- Posts by Matthew P. RitchiePartner
Matthew P. Ritchie is a partner in Nutter’s Litigation Department and focuses his practice on complex civil litigation matters, including commercial disputes and business torts, antitrust law, M&A and shareholder litigation ...
In Bay Colony, Judge Salinger denied the defendants’ motion to dismiss a contract claim as time barred even though one defendant (AMB) had sent a letter to the plaintiffs more than six years earlier disputing the existence of a binding agreement between the parties.
Key Takeaway: While Massachusetts courts have jurisdiction over internal church disputes involving church property, they must defer to the decision-making process of a hierarchical religious organization when a dispute is intertwined with religious doctrine.
Ruling on an issue of first impression in Massachusetts, Judge Kaplan determined that he had authority under Mass. R. Civ. P. 12(f) to strike class allegations from a complaint. Judge Kaplan framed the issue this way: “[T]he practical issue raised by [the defendant’s] motion [to strike] is whether there are sufficient facts pled in the Complaint to permit the class claims to proceed and the plaintiff to take class discovery from [the defendant].” Noting the absence of any Massachusetts cases addressing the issue, Judge Kaplan turned to Federal law and followed the First Circuit’s decision in Manning v. Boston Medical Center Corp., 725 F.3d 34 (1st. Cir. 2013). “In reliance of the federal court decisions interpreting Rules 23 and 12(f),” Judge Kaplan wrote, “this court concludes that . . . a Massachusetts trial court can dismiss class allegations under Mass. R. Civ. P. 12(f).”
In Mooney v. Diversified Business Comms., Judge Sanders addressed a number of discovery issues, including the relevance of requested documents, the redaction of non-relevant information in responsive documents, and privilege. The most notable—an issue of first impression in Massachusetts—was whether a former officer suing his old company could discover privileged communications that occurred when he had been employed with the company.
The “mail box rule” found in Mass. Civ. P. 6(d) applies to deadlines triggered by “service of a notice or other papers,” not deadlines triggered by an event other than service. That is the key takeaway from Judge Salinger’s ruling in New England Patriots Fans v. National Football League.
Although this blog focuses on BLS cases, a recent decision from the First Circuit merits attention here. The case highlights a key difference between federal and state practice on Chapter 93A claims, which are as commonly asserted in Massachusetts civil litigation as streets are jammed with traffic in Boston. In Full Spectrum Software, Inc. v. Forte Automation Systems, Inc., the First Circuit ruled that there is a right to a jury trial for Chapter 93A claims pending in federal court, at least in certain circumstances. The Supreme Judicial Court decided years ago in Nei v. Burley, in contrast, that no such right exists in connection with Chapter 93A claims pending in Massachusetts state courts.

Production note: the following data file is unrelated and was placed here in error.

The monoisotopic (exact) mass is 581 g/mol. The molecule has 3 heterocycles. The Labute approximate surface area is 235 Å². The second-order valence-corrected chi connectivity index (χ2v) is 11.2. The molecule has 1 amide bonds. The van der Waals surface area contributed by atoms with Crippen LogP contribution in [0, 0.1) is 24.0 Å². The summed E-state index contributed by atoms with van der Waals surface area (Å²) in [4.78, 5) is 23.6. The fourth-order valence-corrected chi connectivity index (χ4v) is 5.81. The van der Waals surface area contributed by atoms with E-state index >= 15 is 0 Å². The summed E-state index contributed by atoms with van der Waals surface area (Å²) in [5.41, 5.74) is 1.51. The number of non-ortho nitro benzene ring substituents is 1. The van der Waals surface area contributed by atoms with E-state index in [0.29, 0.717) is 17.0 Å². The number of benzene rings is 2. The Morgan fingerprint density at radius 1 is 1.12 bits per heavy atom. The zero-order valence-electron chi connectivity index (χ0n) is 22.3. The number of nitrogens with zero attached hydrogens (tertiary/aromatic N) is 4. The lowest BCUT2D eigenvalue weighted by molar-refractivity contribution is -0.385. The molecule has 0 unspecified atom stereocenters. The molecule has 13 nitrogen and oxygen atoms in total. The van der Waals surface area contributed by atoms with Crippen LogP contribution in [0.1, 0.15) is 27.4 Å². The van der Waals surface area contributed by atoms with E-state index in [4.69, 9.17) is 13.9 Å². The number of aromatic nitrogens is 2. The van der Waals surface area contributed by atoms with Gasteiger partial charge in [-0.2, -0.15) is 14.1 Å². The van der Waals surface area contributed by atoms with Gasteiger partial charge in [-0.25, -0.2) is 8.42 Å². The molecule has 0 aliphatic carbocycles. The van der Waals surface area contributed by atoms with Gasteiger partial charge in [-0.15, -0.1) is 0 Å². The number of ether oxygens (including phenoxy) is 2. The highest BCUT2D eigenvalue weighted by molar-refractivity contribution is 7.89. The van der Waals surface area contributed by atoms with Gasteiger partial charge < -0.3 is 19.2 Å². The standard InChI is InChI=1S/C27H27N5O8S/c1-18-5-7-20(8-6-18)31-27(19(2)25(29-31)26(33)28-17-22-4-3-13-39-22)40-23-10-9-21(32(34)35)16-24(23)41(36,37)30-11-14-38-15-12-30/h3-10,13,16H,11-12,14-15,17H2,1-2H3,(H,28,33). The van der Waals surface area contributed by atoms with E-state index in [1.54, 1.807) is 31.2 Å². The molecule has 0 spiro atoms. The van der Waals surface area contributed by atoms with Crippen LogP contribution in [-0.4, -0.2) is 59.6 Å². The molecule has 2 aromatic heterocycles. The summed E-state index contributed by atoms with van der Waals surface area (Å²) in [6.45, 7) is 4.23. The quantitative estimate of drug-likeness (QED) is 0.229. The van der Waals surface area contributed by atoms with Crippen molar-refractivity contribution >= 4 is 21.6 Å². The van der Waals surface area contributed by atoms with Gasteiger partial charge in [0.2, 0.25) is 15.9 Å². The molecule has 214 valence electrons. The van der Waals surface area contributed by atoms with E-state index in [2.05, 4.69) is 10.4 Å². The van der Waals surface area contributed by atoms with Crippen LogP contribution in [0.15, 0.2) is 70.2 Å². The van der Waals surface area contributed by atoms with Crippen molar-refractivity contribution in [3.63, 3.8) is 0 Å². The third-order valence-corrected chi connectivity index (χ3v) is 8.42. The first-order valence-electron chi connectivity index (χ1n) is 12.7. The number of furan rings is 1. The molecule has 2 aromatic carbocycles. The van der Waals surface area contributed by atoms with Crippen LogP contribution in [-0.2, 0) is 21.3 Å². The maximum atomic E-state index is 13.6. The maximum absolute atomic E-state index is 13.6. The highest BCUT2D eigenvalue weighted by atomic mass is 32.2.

The BLS’ new Administrative Directive 17-1, effective March 1, 2017, gives the litigation bar new guidance on venue in the BLS—and practical instruction on how to effect transfers either into or out of that court. While all these procedures were already embedded in the various statutes, rules, and cases, this new administrative directive consolidates this procedure in one place.
In IBEW Local No. 129 Ben. Fund v. Tucci., the Supreme Judicial Court (SJC) affirmed a decision by Judge Leibensperger of the BLS dismissing a class action brought by EMC shareholders against EMC board members. The plaintiff alleged that the board members violated their fiduciary duties when they approved the sale of EMC to Dell for $64 billion. Affirming Judge Leibensperger’s decision, the SJC held that directors of a Massachusetts corporation generally have a unitary duty to act in the best interests of the corporation, rather than dual duties that run to both the corporation and its shareholders.
The Superior Court updated its Administrative Directive governing the BLS to broaden the scope of the types of cases that the BLS will preside over. This new directive signifies that the BLS is open to hearing almost any complex civil case—not just quintessential business cases.
Judge Sanders denied a summary judgment motion that involved questions of fact—such as a defendant’s knowledge and reasonable reliance—that almost always require determination by the finder of fact. The case involved claims of violation of the Massachusetts Securities Act, fraud, and negligent misrepresentation (among others) arising out of defendants’ sale of common stock of a closely held corporation to plaintiffs. Judge Sanders denied the defendants’ motion for summary judgment, noting in particular the high burdens placed on defendants under the Securities Act and issues of fact involved in the fraud and negligent misrepresentation claims.
- Senior Editor, Co-Chair, Business Litigation Practice Group